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Open space networks can guide urban renewal in a megacity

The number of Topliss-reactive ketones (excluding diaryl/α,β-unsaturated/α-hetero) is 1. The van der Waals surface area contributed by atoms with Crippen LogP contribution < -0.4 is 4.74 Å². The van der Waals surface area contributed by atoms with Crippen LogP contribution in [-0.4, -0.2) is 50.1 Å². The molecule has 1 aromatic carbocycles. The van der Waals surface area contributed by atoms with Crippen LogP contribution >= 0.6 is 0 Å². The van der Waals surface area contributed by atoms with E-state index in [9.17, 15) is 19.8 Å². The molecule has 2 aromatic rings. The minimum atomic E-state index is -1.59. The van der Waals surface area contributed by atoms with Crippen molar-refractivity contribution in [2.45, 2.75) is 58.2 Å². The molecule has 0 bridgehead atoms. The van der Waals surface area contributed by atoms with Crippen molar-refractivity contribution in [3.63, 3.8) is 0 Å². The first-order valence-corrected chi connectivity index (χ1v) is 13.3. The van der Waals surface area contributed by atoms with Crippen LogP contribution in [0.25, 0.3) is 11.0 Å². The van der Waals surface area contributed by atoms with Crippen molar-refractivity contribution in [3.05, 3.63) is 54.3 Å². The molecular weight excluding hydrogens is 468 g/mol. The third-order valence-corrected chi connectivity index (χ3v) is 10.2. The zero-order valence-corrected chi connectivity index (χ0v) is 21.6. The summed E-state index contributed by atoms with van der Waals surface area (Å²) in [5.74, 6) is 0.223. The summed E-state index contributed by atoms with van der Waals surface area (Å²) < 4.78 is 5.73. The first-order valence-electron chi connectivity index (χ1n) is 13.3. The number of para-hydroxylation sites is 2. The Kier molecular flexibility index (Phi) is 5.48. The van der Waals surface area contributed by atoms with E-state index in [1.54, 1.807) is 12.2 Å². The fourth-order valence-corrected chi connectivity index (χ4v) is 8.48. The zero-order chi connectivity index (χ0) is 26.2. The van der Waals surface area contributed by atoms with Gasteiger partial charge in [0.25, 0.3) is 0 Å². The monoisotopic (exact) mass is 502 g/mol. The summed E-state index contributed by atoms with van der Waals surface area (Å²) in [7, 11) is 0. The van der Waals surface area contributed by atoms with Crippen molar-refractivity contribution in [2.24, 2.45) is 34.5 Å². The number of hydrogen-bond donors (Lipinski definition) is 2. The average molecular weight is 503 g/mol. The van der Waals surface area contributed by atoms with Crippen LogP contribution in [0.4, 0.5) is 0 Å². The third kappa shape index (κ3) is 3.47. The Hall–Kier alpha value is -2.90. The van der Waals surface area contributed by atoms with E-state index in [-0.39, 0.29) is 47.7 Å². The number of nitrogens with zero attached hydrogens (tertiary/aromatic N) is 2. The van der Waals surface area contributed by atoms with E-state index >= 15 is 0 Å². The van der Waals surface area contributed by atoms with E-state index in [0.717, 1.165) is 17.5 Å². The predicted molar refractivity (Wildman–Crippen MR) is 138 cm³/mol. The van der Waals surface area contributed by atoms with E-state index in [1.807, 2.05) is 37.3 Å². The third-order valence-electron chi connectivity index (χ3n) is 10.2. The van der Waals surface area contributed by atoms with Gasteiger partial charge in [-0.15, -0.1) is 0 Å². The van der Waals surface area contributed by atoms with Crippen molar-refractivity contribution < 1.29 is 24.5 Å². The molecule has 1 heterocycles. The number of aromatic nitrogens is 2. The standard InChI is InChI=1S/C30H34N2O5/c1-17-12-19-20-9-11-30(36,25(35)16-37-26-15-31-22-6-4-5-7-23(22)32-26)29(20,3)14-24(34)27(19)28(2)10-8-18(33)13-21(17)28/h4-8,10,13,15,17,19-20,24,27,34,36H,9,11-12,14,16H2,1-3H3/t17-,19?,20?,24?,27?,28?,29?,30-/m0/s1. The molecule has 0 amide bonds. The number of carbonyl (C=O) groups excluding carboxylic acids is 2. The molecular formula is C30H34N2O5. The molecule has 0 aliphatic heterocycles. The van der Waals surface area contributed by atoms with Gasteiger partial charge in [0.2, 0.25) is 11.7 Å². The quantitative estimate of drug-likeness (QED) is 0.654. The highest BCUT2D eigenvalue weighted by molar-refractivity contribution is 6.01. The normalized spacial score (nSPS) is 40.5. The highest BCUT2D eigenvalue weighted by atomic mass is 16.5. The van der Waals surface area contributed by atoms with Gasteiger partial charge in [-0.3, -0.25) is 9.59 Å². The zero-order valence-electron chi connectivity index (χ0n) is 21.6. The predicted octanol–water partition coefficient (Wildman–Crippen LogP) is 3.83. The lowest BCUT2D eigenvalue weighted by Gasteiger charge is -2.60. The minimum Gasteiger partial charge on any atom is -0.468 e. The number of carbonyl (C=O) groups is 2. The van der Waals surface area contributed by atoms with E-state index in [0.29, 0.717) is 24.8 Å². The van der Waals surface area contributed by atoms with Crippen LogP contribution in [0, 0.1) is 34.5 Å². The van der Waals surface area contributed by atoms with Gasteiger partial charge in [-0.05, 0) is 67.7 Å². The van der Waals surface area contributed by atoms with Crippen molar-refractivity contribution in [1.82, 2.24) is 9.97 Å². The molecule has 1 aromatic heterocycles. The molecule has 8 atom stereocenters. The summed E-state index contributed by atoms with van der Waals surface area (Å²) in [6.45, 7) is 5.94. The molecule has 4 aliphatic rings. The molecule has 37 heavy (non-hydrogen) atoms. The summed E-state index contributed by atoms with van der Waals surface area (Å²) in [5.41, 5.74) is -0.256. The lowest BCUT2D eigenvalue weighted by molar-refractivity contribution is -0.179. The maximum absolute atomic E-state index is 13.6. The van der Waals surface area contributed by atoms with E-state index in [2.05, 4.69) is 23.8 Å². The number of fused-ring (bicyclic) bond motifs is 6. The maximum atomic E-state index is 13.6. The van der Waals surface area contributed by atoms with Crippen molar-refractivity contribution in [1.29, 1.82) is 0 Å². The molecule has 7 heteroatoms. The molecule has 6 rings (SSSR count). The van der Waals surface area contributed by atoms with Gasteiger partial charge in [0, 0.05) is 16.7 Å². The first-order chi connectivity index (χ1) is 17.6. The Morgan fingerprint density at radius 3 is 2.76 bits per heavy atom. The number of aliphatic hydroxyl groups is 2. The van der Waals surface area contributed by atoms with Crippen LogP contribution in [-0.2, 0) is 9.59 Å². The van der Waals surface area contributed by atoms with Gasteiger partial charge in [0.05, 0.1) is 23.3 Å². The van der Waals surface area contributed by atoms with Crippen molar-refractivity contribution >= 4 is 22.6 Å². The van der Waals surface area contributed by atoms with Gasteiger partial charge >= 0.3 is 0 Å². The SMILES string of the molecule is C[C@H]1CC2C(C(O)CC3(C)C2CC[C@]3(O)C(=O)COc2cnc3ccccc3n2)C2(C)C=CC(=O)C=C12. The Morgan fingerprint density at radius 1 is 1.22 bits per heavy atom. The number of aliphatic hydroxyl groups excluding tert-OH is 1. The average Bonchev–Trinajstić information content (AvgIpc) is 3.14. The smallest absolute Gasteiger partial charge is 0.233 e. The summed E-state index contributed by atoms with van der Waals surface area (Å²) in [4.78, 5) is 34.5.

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As human populations move into cities they are increasingly isolated from the natural world, with associated negative impacts on health and well-being. However, as cities renew themselves through urban redevelopment and climate-adaptation, opportunities arise to improve people's access to urban green areas that can be informed by modeling the network of urban open spaces. Recent research identified the need for multi-criteria indices of access to urban green spaces. Including open spaces such as empty lots, ground- A nd air-spaces surrounding buildings, and spaces associated with roads and other linear features can improve planning for urban greenspaces by identifying areas of opportunity for additional greening. Further, the gradient of interconnections among open spaces can be used to prioritize urban greening locations to build green networks. We modelled all open-space connections across 605 km2 in Seoul, population 10.3 million, using Omniscape, a landscape connectivity model. We combined the resulting open-space connectivity map with distance-based indices for existing urban parks and street trees. Combining these criteria permits rank-prioritization of locations where new green spaces would most improve residents' access. We found 2910 of 3375 (86.2%) locations where urban green spaces already exist within 300 m for city residents. Of the remaining 465 locations, 276 are in areas with the lowest-open space connections. For urban street trees, 44.3% of the 2588 km of the city's major roads are already planted with street trees. Of the remainder, 210 km (8.1%) are located in the areas with the least connections to green spaces. Nine new urban parks would provide relief for the most highly-impacted areas, where the flow of open space is lowest and where no green spaces are available within 300 m. The integration of a spatial model typically used for conservation assessments with city planning provides useful additional context for building urban health.

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